APR 11, 2018
An aging population that, to an ever-greater degree, does not contribute economically. A government lacking any will whatsoever to face the simple mathematical impossibility of its commitments.
Japan “solved” this problem by abandoning any pretense of fiscal sanity. A country run by a central bank run amok. As of last year, the Bank of Japan owned 71% of all Japanese-listed ETF shares. One unhinged buyer who is buying for reasons other than trying to make money doth not a market make.
Interfere as long as you can, as much as you can, and pretend 2+2=5. Welcome to the global central bank mandate.
The Congressional Budget Office has officially weighed in on the cost of the Trump Administration’s fiscal policies, estimating that the recent spending increases and corporate tax cuts signed into law by the president will add a cool $2.7 trillion to the deficit over the next ten years.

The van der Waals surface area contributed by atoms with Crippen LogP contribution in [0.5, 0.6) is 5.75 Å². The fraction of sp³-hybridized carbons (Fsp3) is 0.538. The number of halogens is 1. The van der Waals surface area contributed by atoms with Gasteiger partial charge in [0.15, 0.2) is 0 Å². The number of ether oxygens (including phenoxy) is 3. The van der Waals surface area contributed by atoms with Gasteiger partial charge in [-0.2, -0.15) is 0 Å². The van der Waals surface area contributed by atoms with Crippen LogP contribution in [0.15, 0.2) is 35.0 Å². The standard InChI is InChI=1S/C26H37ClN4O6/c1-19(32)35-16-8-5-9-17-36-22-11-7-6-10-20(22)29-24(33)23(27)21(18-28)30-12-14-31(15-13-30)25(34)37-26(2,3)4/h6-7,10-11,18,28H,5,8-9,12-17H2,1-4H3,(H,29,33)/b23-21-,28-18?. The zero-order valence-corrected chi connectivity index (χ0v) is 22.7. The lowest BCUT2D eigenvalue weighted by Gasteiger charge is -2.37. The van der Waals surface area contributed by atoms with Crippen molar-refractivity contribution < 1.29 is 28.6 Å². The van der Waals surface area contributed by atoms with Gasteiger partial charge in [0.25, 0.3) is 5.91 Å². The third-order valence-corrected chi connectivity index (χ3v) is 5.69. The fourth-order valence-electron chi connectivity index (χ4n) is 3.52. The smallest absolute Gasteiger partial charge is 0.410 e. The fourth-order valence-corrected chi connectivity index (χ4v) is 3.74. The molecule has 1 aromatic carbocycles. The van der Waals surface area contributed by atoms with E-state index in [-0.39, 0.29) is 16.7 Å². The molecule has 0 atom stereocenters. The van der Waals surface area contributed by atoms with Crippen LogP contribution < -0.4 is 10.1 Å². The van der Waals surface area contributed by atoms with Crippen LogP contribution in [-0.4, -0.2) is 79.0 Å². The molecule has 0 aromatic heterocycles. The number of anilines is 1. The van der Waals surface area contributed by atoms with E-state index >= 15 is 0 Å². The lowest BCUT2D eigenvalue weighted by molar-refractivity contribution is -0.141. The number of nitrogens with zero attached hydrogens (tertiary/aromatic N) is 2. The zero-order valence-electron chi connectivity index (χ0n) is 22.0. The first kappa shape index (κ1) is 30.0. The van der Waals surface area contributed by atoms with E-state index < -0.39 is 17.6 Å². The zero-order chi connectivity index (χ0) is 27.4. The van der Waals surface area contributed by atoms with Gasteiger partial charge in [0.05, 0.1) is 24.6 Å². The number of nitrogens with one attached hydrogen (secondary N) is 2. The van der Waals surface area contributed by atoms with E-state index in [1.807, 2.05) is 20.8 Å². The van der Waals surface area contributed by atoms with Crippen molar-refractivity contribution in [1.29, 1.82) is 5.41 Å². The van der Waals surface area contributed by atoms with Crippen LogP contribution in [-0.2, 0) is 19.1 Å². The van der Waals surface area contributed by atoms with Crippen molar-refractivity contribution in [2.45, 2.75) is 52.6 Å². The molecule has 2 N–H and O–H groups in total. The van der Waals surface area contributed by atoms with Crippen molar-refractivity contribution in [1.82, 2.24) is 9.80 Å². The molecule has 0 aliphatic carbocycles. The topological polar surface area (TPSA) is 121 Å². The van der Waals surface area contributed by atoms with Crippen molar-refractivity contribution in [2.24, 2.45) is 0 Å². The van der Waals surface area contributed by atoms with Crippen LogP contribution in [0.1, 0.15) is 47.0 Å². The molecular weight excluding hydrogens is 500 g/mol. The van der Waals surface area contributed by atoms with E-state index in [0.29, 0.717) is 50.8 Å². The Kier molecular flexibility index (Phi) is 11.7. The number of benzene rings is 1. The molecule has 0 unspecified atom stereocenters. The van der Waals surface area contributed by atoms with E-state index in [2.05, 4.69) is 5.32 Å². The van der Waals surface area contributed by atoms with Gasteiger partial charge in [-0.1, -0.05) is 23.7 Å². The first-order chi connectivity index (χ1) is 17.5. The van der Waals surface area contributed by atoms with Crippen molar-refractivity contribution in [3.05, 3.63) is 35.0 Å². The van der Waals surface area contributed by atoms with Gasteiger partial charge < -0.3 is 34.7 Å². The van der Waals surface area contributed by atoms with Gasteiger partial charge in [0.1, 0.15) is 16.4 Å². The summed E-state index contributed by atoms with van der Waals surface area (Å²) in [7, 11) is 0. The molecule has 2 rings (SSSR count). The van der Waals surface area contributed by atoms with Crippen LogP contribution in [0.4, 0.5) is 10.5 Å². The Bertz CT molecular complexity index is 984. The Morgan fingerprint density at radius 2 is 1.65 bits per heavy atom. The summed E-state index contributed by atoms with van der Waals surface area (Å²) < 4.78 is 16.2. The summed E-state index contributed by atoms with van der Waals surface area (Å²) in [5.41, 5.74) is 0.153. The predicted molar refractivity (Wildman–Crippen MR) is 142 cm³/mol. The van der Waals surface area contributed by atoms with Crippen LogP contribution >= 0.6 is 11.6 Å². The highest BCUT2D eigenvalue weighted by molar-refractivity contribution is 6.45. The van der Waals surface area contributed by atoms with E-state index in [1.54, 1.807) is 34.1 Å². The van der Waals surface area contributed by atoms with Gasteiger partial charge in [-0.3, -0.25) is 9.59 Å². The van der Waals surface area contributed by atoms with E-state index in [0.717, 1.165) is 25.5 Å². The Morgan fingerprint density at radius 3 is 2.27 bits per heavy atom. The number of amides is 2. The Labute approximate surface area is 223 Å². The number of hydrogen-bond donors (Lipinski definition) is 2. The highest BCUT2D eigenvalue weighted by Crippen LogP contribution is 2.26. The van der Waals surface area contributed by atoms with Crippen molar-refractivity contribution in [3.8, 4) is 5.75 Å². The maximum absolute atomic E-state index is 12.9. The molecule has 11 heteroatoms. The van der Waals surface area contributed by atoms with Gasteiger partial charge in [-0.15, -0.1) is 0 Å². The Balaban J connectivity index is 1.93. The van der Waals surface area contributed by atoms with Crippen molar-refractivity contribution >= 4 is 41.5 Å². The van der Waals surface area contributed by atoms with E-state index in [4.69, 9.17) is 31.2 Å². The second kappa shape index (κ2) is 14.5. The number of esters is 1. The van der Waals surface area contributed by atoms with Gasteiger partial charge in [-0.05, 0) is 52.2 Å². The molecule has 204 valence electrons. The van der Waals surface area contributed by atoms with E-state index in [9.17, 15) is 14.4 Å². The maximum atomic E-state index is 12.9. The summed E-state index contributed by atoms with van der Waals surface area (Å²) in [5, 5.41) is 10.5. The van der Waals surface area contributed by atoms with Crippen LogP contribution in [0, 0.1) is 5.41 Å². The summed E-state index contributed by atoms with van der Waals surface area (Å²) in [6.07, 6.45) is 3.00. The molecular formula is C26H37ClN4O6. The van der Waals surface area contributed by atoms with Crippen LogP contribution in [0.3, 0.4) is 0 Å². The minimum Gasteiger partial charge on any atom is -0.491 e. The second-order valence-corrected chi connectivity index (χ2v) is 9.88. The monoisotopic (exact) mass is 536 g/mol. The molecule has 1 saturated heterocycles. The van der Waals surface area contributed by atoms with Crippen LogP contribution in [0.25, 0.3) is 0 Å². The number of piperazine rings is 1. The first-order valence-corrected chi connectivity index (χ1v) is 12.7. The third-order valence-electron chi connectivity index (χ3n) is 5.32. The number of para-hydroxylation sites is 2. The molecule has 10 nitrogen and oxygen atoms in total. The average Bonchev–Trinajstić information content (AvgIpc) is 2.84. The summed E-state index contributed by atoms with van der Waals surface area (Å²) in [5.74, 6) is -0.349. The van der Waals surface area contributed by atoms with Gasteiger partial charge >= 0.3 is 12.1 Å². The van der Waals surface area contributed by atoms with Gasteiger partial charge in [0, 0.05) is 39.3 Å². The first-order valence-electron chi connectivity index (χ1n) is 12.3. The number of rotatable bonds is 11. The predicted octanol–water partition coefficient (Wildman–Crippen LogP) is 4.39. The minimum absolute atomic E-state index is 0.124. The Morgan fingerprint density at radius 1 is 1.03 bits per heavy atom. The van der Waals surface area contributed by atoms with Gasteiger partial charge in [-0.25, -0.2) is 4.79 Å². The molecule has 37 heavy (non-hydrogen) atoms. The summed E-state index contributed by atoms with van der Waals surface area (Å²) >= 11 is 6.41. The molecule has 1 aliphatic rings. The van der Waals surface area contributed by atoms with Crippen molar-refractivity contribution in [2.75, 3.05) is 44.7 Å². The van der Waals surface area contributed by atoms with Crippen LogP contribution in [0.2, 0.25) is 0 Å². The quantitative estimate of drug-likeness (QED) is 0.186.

Investors treated the news as it has other evidence of Washington’s growing fiscal irresponsibility in recent year: with near total indifference.
Indeed, the 10-year treasury yield has actually fallen since the president signed his most recent deficit-ballooning measure, a 2-year budget deal which increased government spending by $300 billion with no offsets.
In other words, the conventional wisdom is that United States is headed for a future that looks a lot like Japan’s: one in which social spending on retirees drives budget deficits higher, but also one in which low interest rates make the resulting debt loads manageable.